Stemming importation, encouraging production
WORRIED by the extremely low capacity utilisation in the Nigerian manufacturing sector, caused by huge importation of goods that could be produced locally, the Bank of Industry (BoI) has appropriately advocated the expansion of protectionist policies for indigenous producers to save them from extinction. Most companies in Nigeria, after all, are merely struggling to remain in business due to competition with imported cheaper goods. Nigeria is, embarrassingly, a dumping ground for all kinds of imports ranging from second hand goods to new ones and from disused ones to even toxic others. The result, of course, has been a complete erosion of the homegrown capacity to produce and a sabotage of the nation’s interest. Which is why policies are needed to protect local industrial manufacturing in the country and create jobs.
Managing Director of BoI, Rasheed Olaoluwa had, while on a facility tour of an indigenous manufacturing company, raised the issue of how heavy importation is threatening local manufacturers. According to him, local producers have the capacity to meet local demand and end the reliance on foreign goods and that a major strategic step Nigeria can take towards achieving this is to protect local firms. To accomplish that, Olaoluwa suggested the enactment of protectionist policies in favour of local production of goods as well as other incentives for them.
The BoI boss also lamented that importation is one reason the nation’s foreign reserve is under pressure.
The Bank of Industry helmsman also toured a steel and ceramics production company which converts steel billets to wire mesh, nails and other finished products, the first of its kind in Nigeria, and said under his proposed industrial policy framework, such companies with the capacity to produce items locally should be given necessary support and patronised. He said that supporting companies would scale up human resource capacities and curtail exportation of Nigerian jobs to other countries. With this, the Nigerian Industrial Revolution Plan would be meeting its objectives and the nation’s industrialisation would begin in earnest.
While appealing to manufacturers to patronise each other in terms of locally processed raw materials and production machinery, Olaoluwa disclosed that BoI was at the verge of launching a renewable off-grid electricity concept that would be commercially viable. The Ministry of Power, he said, is assisting the development bank to secure licences for its take-off.
It is re-assuming that the push for protecting local manufacturers and curtailing imports is coming from a development bank like BoI which has local manufacturing as its focus. A lot has been said over time about the destructive culture of heavy importation, whereby the country relies almost entirely on imported goods including such common things as toothpick, toothbrush, toothpaste, stationery and so many basic items that could be produced locally. This unhealthy trend leaves local producers of these items in danger because the imported ones are often far cheaper than the locally produced ones especially because the cost of producing them locally is astronomical. The result is a warped economy in which the nation’s foreign exchange reserve is often depleted.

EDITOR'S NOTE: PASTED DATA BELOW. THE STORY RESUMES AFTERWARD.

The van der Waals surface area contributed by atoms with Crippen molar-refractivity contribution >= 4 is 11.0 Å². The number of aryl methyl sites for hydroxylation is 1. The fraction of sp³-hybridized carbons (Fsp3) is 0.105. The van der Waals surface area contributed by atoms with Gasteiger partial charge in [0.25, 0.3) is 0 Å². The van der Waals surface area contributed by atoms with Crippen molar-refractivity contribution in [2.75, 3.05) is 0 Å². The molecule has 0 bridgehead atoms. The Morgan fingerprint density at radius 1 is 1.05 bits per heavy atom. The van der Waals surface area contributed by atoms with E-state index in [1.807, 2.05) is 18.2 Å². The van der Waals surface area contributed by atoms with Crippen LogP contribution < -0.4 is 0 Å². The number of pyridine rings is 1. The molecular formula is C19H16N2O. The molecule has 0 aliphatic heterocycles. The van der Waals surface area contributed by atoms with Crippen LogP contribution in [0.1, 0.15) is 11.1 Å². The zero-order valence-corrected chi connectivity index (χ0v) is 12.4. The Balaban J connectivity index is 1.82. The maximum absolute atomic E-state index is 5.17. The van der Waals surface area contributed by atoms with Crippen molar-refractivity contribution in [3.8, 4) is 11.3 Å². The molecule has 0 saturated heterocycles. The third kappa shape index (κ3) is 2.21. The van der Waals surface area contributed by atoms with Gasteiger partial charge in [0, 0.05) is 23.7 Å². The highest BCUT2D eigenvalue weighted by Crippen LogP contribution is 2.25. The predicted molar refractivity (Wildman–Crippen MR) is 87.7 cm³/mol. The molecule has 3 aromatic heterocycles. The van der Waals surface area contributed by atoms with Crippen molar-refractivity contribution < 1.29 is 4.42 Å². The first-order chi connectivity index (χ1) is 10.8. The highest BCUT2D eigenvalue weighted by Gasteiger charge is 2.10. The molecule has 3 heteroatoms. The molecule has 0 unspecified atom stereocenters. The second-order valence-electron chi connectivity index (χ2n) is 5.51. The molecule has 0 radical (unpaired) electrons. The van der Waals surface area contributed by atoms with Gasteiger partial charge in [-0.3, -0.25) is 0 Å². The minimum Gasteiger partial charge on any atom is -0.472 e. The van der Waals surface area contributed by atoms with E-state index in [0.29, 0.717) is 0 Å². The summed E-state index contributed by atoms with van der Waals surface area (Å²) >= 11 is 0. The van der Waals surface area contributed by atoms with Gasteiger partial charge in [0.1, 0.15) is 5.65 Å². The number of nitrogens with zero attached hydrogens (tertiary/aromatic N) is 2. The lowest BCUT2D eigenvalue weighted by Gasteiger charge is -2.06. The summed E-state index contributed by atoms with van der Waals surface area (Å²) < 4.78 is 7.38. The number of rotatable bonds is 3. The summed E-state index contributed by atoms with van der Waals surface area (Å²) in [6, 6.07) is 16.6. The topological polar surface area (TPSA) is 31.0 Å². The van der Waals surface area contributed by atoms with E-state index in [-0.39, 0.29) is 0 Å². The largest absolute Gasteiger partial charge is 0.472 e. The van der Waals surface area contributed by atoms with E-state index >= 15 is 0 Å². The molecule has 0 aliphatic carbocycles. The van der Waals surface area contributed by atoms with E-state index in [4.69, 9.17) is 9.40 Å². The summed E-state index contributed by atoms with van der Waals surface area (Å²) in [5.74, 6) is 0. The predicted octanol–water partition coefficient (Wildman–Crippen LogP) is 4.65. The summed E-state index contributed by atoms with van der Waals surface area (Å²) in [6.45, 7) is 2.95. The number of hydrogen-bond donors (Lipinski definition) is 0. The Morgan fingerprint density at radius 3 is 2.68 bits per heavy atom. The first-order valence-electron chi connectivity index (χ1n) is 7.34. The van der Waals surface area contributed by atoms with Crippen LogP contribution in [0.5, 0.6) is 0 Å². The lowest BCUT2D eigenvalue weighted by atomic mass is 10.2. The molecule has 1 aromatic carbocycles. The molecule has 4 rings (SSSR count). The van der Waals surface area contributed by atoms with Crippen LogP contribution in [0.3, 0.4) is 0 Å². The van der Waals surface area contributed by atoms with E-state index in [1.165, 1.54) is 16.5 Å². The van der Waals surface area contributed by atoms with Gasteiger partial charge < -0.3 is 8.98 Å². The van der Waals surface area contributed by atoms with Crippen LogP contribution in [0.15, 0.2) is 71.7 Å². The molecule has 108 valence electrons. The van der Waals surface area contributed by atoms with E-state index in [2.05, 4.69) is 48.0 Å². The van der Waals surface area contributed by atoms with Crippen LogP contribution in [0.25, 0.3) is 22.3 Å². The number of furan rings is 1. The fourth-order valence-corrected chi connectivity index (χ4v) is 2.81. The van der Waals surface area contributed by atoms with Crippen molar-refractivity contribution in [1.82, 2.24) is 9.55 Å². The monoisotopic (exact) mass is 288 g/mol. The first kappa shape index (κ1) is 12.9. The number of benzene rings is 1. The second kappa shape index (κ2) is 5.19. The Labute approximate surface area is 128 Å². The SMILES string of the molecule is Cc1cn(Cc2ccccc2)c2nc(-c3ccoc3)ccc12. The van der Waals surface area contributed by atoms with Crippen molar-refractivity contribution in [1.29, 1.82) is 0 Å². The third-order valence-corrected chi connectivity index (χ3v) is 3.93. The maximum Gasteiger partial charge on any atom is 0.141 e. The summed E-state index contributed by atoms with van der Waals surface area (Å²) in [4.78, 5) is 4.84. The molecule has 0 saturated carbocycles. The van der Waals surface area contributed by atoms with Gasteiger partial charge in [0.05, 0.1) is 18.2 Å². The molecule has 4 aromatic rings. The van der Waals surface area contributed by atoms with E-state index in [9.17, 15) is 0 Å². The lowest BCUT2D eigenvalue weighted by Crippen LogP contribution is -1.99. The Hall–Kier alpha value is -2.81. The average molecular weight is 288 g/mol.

An industrial protectionist policy as being suggested would, therefore, form part of the framework of solutions. Luckily, the Goodluck Jonathan administration has proposed an Industrial Revolution Plan that seems to include the latter and the spirit of industrialising the country. What is left is its implementation, especially, in the face of poor electricity supply that has truncated industrial development. From this point of view, the renewable off-grid electricity plan to be launched by BoI is a laudable scheme that should be pursued. There is no doubt that lack of electricity remains the single most critical element hampering industrial production in Nigeria.
The resort to importation, unfortunately, has plagued the country and helped to kill local capacity. Gone are the days when different manufacturing industries flourished across the length and breadth of the country. For automobile, there were such car assembly plants as Leyland, and Steyr, Peugeot and even Volkswagen of Nigeria with substantial local content.
And the textile industry in Nigeria was one of the largest employers of labour. Among other things, industries collapsed as the power supply situation in the country dwindled and policies changed. The nation has built direct steel production plants that are hardly functional and failure of policies have contributed to creating a consumer nation instead of a producer. Even people who want to embark on agricultural production have problems processing and storing their products.
As it is now, reviving the industrial sector is a must for Nigeria. There are investors who are desirous to resuscitate the comatose industries but who can do nothing without steady power supply and an enabling policy environment. So Nigeria must get its priorities right in order to take the necessary leap into industrialisation.